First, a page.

The opinions expressed in this article are the writer’s own and do not reflect the views of Her Campus.
As I dragged myself out of bed this morning, ten minutes before I had to leave for a French class, I realised I was rapidly hurtling towards burnout. I pulled on the comfiest clothes I could find, drowning myself in an oversized fleece; shoved my hair up in a claw clip (it makes me feel like Audrey Hepburn even when I’m exhausted), and grabbed my laptop before heading out the door.
The class went over my head. I was in no state to engage with a grammar lesson and so I sat there trying to conceal my yawns and avoiding eye contact with the professor by staring at my knees for the majority of the hour. Bedraggled, emotionally and physically drained, and lacking in anything resembling motivation: I was the epitome of a sight for sore eyes.
It goes without saying that it was time for a self-care moment. But in a world where we’re expected to operate at 100% all the time, how can we justify taking a moment to ourselves, without that coming at a cost to others?
When we think of self-care, it’s often face masks and beauty treatments that spring to mind. Whilst I find these things enjoyable, on occasion, they resemble gimmicks more than providing any sustainable solution to what is often an emotional burnout. Yes, my skin might supposedly look brighter because I used a vitamin C mask, but I’m still craving the security and peace of hibernating in my bed for the foreseeable future.
Therefore, for me, self-care comes in different forms. It doesn’t necessarily always have to pander to a physical vanity. It represents a reset in my mind. Despite the cliché, I find if the spaces I occupy are clear, my mind reflects that state by being positive and optimistic.
Let me explain…
In moments of total exhaustion, I’ll often spend the day at home, completing more mundane tasks that I’ve been avoiding – like laundry or doing a food shop. It gives my mind space to breathe and recollect its thoughts. Whilst I would usually remain around the university buildings in between lectures, I’ll come home and work in the quiet of my room instead. I’ll have my favourite snacks on hand and listen to what my body tells me is necessary. It might not be the most productive of workdays, but in the long term it will help my work rate. Maybe I’ll even opt for a night to myself and try and get to sleep earlier than usual, even if that means turning down or cancelling plans.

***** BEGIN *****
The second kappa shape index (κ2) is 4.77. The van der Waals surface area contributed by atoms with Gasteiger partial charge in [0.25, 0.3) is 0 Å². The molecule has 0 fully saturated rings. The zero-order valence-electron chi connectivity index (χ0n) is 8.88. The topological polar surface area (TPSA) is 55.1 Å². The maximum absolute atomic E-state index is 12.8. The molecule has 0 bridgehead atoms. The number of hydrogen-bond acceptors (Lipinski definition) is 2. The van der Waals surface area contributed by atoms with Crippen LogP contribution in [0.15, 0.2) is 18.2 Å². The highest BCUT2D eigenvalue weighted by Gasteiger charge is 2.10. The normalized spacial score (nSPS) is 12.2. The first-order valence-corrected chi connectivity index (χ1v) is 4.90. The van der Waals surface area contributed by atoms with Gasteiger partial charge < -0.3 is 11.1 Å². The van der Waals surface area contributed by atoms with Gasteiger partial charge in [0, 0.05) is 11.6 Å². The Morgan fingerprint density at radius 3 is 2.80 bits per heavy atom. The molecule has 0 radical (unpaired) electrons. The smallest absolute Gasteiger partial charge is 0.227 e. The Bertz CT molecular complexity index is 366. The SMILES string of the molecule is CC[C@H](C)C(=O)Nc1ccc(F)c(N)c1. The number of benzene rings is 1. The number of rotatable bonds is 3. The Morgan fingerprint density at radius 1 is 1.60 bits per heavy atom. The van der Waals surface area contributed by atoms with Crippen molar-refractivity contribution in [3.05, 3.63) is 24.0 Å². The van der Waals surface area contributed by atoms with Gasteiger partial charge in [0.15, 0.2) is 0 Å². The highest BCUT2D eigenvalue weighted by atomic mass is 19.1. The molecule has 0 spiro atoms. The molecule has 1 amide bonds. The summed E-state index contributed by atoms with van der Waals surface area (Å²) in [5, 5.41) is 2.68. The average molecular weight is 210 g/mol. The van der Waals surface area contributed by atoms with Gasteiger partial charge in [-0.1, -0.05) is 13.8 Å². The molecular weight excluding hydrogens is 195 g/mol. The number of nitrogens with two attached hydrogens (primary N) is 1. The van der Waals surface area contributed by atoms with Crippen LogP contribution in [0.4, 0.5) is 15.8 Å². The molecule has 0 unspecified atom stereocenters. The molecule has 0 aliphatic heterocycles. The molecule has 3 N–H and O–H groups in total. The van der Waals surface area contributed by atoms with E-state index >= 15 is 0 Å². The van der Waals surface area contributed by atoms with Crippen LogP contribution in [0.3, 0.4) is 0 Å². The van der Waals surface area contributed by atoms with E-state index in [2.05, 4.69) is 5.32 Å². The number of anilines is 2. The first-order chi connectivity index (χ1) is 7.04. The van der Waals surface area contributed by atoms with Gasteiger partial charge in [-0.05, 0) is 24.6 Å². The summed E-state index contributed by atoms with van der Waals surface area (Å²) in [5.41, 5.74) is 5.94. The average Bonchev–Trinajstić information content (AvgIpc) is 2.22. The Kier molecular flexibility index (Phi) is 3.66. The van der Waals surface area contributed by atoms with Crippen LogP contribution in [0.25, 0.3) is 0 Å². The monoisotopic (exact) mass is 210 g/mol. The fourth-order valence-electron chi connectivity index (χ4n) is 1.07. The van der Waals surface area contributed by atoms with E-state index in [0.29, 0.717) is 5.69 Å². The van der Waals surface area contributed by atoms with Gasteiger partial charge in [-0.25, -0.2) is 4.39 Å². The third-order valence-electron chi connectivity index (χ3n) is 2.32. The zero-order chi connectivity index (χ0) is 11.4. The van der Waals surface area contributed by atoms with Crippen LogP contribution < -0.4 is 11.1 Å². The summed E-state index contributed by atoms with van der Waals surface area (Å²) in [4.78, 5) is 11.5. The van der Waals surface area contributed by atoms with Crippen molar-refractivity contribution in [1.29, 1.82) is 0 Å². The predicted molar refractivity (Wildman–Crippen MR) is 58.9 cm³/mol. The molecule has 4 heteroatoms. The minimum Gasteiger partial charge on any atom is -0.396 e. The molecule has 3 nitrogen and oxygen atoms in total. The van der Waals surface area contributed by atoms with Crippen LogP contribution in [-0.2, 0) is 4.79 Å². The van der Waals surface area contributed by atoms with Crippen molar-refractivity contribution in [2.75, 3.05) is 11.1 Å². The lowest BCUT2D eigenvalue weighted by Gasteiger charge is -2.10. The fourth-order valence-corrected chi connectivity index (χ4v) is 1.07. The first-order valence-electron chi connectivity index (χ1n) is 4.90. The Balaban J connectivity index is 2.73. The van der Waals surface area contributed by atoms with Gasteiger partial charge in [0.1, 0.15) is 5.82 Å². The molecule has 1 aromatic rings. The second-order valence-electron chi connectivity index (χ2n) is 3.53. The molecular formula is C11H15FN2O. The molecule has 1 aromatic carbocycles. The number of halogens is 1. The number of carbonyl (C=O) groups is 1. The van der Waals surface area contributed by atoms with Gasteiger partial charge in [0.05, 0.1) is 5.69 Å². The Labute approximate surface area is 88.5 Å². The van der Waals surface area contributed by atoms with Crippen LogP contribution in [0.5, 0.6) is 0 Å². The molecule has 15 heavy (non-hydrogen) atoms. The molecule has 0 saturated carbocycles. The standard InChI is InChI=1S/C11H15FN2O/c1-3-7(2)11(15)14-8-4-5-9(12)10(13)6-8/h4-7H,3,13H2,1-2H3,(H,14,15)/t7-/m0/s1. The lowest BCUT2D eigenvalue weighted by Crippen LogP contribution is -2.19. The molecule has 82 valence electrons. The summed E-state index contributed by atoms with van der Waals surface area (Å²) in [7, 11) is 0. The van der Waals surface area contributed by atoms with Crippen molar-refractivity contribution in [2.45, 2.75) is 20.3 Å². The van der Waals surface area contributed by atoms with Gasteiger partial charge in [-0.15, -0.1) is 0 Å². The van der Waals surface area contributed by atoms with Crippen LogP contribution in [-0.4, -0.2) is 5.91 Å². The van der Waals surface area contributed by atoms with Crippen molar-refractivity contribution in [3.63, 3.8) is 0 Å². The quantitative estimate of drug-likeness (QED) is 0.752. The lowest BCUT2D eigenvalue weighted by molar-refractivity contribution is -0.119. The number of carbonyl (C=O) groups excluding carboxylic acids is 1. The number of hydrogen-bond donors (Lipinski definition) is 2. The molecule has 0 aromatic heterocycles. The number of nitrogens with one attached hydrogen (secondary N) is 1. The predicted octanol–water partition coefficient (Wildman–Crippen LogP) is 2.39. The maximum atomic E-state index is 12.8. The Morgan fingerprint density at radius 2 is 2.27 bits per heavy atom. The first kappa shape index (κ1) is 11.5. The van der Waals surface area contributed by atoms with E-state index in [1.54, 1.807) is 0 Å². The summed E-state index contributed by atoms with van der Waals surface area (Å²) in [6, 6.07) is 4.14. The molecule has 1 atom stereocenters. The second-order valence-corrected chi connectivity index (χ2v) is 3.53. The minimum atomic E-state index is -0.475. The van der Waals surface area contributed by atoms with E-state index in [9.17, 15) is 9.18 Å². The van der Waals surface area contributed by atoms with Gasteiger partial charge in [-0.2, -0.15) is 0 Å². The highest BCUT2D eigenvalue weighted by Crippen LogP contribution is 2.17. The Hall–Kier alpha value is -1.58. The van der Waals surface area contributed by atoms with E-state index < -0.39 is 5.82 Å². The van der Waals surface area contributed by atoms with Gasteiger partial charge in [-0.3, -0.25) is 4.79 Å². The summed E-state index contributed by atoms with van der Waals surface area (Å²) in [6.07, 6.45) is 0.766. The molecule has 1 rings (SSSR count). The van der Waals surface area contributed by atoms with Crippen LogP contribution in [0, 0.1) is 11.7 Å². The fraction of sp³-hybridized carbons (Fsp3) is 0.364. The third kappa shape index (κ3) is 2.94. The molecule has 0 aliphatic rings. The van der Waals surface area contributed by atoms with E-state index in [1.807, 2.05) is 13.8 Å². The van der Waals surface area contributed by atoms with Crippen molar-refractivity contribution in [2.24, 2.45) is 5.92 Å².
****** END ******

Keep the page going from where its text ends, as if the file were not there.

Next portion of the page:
Alternatively, sometimes when burnout creeps in, it’s time to lighten the pressure placed on us with some well-deserved fun. I’ll avoid doing another preparatory reading, in favour of going to the pub with some friends for a laugh, or heading to a coffee shop for a catchup and a cake. Sometimes alleviating stress means spending time with people who make you feel loved. You might not be the life and soul of the party but being around the action can revitalise your mood.
None of these solutions, be it alone or with people, are selfish. There’s an important distinction between being selfish and self-care that has been lost in translation over the years. Selfishness is doing something self-serving to get ahead, often at the direct expense of others. Meanwhile, self-care stems from a place of underlying confidence in recognising personal limits and acting accordingly to put in place healthy boundaries. By taking time to invest in ourselves, we inadvertently benefit others, as we’ll have more positive energy and time to dedicate to those around us.
Although no one wants to relive the era of lockdowns during the pandemic, there is one thing I think we collectively learnt in the midst of the chaos: that slowing down is sometimes an unavoidable necessity. Taking time to reflect, recollect and revitalise yourself in the name of self-care is essential to thrive in a world that never seems to stop. So be it a face mask, a nap or a night out, spend some time today investing in your future self.